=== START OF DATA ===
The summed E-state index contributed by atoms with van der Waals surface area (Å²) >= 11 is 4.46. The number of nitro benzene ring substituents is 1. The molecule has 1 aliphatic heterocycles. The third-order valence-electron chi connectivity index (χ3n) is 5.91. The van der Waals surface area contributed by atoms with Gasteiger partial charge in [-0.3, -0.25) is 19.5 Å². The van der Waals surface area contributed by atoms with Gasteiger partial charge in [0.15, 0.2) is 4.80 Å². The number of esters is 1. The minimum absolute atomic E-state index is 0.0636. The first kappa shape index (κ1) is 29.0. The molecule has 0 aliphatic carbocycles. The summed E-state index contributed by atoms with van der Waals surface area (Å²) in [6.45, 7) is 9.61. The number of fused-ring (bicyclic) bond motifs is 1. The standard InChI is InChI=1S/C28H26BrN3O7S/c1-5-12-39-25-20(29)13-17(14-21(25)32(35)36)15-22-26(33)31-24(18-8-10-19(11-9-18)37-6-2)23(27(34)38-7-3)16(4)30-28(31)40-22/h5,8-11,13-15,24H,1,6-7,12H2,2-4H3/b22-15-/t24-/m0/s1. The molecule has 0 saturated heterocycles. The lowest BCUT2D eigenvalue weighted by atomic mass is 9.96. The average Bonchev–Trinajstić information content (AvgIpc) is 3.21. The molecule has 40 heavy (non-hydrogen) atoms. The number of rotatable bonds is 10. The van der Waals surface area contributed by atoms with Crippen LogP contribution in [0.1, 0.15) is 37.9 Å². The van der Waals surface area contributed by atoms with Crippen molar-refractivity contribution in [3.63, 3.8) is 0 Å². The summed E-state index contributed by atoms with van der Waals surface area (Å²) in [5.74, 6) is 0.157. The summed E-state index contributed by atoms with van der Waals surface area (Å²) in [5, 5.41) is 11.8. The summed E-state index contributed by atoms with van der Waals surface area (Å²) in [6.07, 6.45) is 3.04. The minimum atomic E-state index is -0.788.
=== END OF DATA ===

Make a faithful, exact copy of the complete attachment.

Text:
The summed E-state index contributed by atoms with van der Waals surface area (Å²) >= 11 is 4.46. The number of nitro benzene ring substituents is 1. The molecule has 1 aliphatic heterocycles. The third-order valence-electron chi connectivity index (χ3n) is 5.91. The van der Waals surface area contributed by atoms with Gasteiger partial charge in [-0.3, -0.25) is 19.5 Å². The van der Waals surface area contributed by atoms with Gasteiger partial charge in [0.15, 0.2) is 4.80 Å². The number of esters is 1. The minimum absolute atomic E-state index is 0.0636. The first kappa shape index (κ1) is 29.0. The molecule has 0 aliphatic carbocycles. The summed E-state index contributed by atoms with van der Waals surface area (Å²) in [6.45, 7) is 9.61. The number of fused-ring (bicyclic) bond motifs is 1. The standard InChI is InChI=1S/C28H26BrN3O7S/c1-5-12-39-25-20(29)13-17(14-21(25)32(35)36)15-22-26(33)31-24(18-8-10-19(11-9-18)37-6-2)23(27(34)38-7-3)16(4)30-28(31)40-22/h5,8-11,13-15,24H,1,6-7,12H2,2-4H3/b22-15-/t24-/m0/s1. The molecule has 0 saturated heterocycles. The lowest BCUT2D eigenvalue weighted by atomic mass is 9.96. The average Bonchev–Trinajstić information content (AvgIpc) is 3.21. The molecule has 40 heavy (non-hydrogen) atoms. The number of rotatable bonds is 10. The van der Waals surface area contributed by atoms with Crippen LogP contribution in [0.1, 0.15) is 37.9 Å². The van der Waals surface area contributed by atoms with Crippen molar-refractivity contribution in [3.63, 3.8) is 0 Å². The summed E-state index contributed by atoms with van der Waals surface area (Å²) in [5.74, 6) is 0.157. The summed E-state index contributed by atoms with van der Waals surface area (Å²) in [5, 5.41) is 11.8. The summed E-state index contributed by atoms with van der Waals surface area (Å²) in [6.07, 6.45) is 3.04. The minimum atomic E-state index is -0.788.